Thursday, June 13, 2024
HomeTravelHighway 1 road fix could save Big Sur summer travel season

Highway 1 road fix could save Big Sur summer travel season

BIG SUR — Just in time for summer travel, Caltrans will spend nearly $27 million to fix a section of Highway 1 in Big Sur after part of the road crumbled and fell into the ocean last month, agency officials said.
Caltrans anticipates completing the initial repair work to stabilize the edge of the scenic and precarious ribbon of highway south of the Rocky Creek Bridge by Memorial Day, May 27.
“We know how important Highway 1 is to the regional economy, especially during the summer, so we are working to reopen the roadway as quickly and safely as possible while at the same time making it more resilient to future extreme weather events,’’ said Caltrans Director Tony Tavares in a statement.
Traffic has been reduced to one lane since the the collapse Easter weekend. Entry into Big Sur is now limited to residents with valid identification and emergency workers only, and twice daily convoys on one lane of the highway allow locals to leave and return to Big Sur. One-way traffic will continue until road work is completed and the work has cleared safety inspections.hinders access to some of the most popular places in Big Sur.”]
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But it seems people are already clamoring to get to Big Sur as an estimated 50 to 60 cars carrying tourists are turned around each day, officials said.
Once the roadway edge is stabilized, crews will install a temporary signal and open Highway 1 to unrestricted traffic using alternating one-way traffic control.
“It will be a big milestone when the temporary signals are placed,’’ said Caltrans District 5 spokesperson Kevin Drabinski.
Big Sur — a 90-mile stretch of coastline between Carmel to the north and San Simeon to the south — is a tourist hot spot all year round but especially between April and October. With at least 300 days of sunshine a year, dramatic cliffs, towering redwoods and breathtaking ocean views, tourism officials say an estimated 4.5 to 7 million people visit the coastal communities annually, pumping hundreds of millions of dollars into the local economy.
But when rain-soaked Highway 1 fails, the economy takes a hit.
Kirk Gafill, the president of the Big Sur Chamber of Commerce estimates that the hotels, art galleries, restaurants, parks and shops are losing several hundred thousand dollars a day collectively because of the latest road closure.
Gafill and other community leaders are hopeful that the repair work goes as planned and that the community rebounds quickly.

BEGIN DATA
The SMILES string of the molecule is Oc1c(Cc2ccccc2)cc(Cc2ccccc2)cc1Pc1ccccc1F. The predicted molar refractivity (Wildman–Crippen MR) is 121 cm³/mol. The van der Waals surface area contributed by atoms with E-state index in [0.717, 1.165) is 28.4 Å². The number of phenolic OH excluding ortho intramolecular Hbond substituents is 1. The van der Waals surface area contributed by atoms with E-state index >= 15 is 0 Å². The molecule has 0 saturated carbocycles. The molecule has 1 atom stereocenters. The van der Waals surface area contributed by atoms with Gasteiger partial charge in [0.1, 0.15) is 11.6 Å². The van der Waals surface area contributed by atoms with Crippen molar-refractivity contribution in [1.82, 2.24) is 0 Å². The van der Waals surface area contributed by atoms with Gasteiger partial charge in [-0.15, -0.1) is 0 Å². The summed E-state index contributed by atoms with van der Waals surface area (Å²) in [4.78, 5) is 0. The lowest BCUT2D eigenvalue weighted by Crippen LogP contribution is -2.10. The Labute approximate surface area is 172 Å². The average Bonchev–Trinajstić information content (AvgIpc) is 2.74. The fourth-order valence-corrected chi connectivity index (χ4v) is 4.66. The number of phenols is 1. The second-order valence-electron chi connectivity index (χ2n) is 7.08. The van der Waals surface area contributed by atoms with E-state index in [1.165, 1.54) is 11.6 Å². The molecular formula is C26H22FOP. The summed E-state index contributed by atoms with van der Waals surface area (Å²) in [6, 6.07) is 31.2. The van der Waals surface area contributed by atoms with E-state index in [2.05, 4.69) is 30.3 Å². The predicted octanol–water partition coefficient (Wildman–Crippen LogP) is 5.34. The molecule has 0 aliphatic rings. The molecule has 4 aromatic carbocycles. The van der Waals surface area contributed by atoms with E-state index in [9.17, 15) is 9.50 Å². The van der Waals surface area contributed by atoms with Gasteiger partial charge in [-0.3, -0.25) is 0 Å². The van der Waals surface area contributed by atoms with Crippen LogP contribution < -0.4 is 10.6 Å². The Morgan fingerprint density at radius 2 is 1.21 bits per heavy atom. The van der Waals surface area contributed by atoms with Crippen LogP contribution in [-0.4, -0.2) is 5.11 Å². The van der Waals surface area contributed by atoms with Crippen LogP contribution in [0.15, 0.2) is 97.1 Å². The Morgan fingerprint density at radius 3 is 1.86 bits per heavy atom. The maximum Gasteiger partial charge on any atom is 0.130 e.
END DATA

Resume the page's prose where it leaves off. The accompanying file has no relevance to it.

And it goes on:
“The Big Sur community looks forward to a return to normal access from the north during the summer months, which are a critical period for our guest serving businesses, while work carries on to repair road damage due to rock slides on the southern end of Big Sur,’’ said Ryne Leuzinger, president of the board for the Community Association of Big Sur, an organization that focuses on the health, safety, and welfare of residents and visitors.
While Big Sur, with just 2,000 year-round residents, relies on the tourist dollar to stay afloat, five years ago, all the tourism became, well, pretty overwhelming.
When pictures and reports of tourists behaving badly began increasing in the coastal hamlet, an anonymous resident began an Instagram account called BigSurHatesYou. It was intended to get the droves of tourists to stop trampling wildflowers, stealing sea shells off the beaches, camping illegally and snarling traffic on Highway 1 while taking selfies.
To drive home the point, the Community Association of Big Sur created the “Big Sur Pledge” asking visitors to follow the rules of the road, respect natural resources, camp only where allowed, be fire safe and leave no trace behind.
It seemed to have worked.
“The Big Sur Pledge has been successful in that it has been signed by thousands of people, thus drawing more attention to thoughtful, low-impact ways of enjoying Big Sur as recommended by residents here,’’ Leuzinger said.
Caltrans Repairs Underway
Since the roadway failed on March 30, Caltrans has widened and improved drainage on the northbound shoulder, placed concrete barriers along the centerline to keep workers and convoys safe and installed rock dowels next to the western edge of the road. More work to stabilize the roadway along the cliff side is scheduled, Caltrans said.
Better drainage at the site is expected to help the road better withstand extreme weather, which is what Caltrans said caused the recent slide in the first place. While Caltrans expects to have the work completed by Memorial Day, it’s Mother Nature who is really in charge. Because some of the work requires crews to work from a crane basket over the edge of the road, winds can’t be stronger than 25 miles an hour. Heavy rain could also delay work, Caltrans said.
Meanwhile, Caltrans says crews are making progress with repairs at three other major slides on Highway 1 in Big Sur.
Work at the Dolan Point Slide, located six miles south of Julia Pfeiffer Burns State Park, is underway and that stretch of road is expected to reopen in mid-May. Repairs at Regent’s Slide are expected to start within the next three weeks and be completed 100 working days after crews begin work, Caltrans said. That portion of the highway is expected to reopen in the early fall. At Paul’s Slide, crews are preparing for the final alignment of the road, which will also begin in the coming weeks.

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